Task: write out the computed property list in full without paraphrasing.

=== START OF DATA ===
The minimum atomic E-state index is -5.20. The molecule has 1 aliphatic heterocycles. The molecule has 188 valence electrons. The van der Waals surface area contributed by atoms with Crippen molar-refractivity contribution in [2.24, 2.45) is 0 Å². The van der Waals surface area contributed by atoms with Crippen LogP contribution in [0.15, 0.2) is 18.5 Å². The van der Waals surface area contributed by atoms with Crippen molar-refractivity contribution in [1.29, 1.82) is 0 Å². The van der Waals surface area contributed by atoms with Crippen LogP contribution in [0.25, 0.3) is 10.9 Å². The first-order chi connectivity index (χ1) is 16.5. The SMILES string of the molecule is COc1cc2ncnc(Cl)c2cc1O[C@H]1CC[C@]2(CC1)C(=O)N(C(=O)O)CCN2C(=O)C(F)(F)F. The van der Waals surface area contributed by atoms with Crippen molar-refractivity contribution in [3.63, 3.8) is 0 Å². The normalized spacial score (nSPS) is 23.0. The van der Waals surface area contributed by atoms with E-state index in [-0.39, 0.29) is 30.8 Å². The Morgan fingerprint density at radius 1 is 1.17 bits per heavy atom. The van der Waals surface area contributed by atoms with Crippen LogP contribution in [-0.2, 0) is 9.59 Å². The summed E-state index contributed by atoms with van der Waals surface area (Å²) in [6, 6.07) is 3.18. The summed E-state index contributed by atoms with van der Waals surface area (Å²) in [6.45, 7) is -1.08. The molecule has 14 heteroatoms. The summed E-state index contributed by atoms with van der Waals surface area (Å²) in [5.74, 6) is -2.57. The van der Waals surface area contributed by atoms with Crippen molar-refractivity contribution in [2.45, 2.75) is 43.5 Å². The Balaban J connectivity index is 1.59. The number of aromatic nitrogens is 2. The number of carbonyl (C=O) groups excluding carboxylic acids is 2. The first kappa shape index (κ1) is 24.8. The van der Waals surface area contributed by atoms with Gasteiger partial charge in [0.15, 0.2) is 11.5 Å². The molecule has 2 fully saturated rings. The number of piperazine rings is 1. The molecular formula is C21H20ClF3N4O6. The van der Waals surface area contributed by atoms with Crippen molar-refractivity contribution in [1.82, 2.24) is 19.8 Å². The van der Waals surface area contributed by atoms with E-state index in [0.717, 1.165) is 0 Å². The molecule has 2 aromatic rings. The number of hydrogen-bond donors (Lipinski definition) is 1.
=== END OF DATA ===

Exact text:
The minimum atomic E-state index is -5.20. The molecule has 1 aliphatic heterocycles. The molecule has 188 valence electrons. The van der Waals surface area contributed by atoms with Crippen molar-refractivity contribution in [2.24, 2.45) is 0 Å². The van der Waals surface area contributed by atoms with Crippen LogP contribution in [0.15, 0.2) is 18.5 Å². The van der Waals surface area contributed by atoms with Crippen molar-refractivity contribution in [1.29, 1.82) is 0 Å². The van der Waals surface area contributed by atoms with Crippen LogP contribution in [0.25, 0.3) is 10.9 Å². The first-order chi connectivity index (χ1) is 16.5. The SMILES string of the molecule is COc1cc2ncnc(Cl)c2cc1O[C@H]1CC[C@]2(CC1)C(=O)N(C(=O)O)CCN2C(=O)C(F)(F)F. The van der Waals surface area contributed by atoms with Crippen molar-refractivity contribution in [3.63, 3.8) is 0 Å². The normalized spacial score (nSPS) is 23.0. The van der Waals surface area contributed by atoms with E-state index in [-0.39, 0.29) is 30.8 Å². The Morgan fingerprint density at radius 1 is 1.17 bits per heavy atom. The van der Waals surface area contributed by atoms with Crippen LogP contribution in [-0.2, 0) is 9.59 Å². The summed E-state index contributed by atoms with van der Waals surface area (Å²) in [6, 6.07) is 3.18. The summed E-state index contributed by atoms with van der Waals surface area (Å²) in [6.45, 7) is -1.08. The molecule has 14 heteroatoms. The summed E-state index contributed by atoms with van der Waals surface area (Å²) in [5.74, 6) is -2.57. The van der Waals surface area contributed by atoms with Crippen molar-refractivity contribution in [2.45, 2.75) is 43.5 Å². The Balaban J connectivity index is 1.59. The number of aromatic nitrogens is 2. The number of carbonyl (C=O) groups excluding carboxylic acids is 2. The first kappa shape index (κ1) is 24.8. The van der Waals surface area contributed by atoms with Gasteiger partial charge in [0.15, 0.2) is 11.5 Å². The molecule has 2 fully saturated rings. The number of piperazine rings is 1. The molecular formula is C21H20ClF3N4O6. The van der Waals surface area contributed by atoms with Crippen molar-refractivity contribution in [1.82, 2.24) is 19.8 Å². The van der Waals surface area contributed by atoms with E-state index in [0.717, 1.165) is 0 Å². The molecule has 2 aromatic rings. The number of hydrogen-bond donors (Lipinski definition) is 1.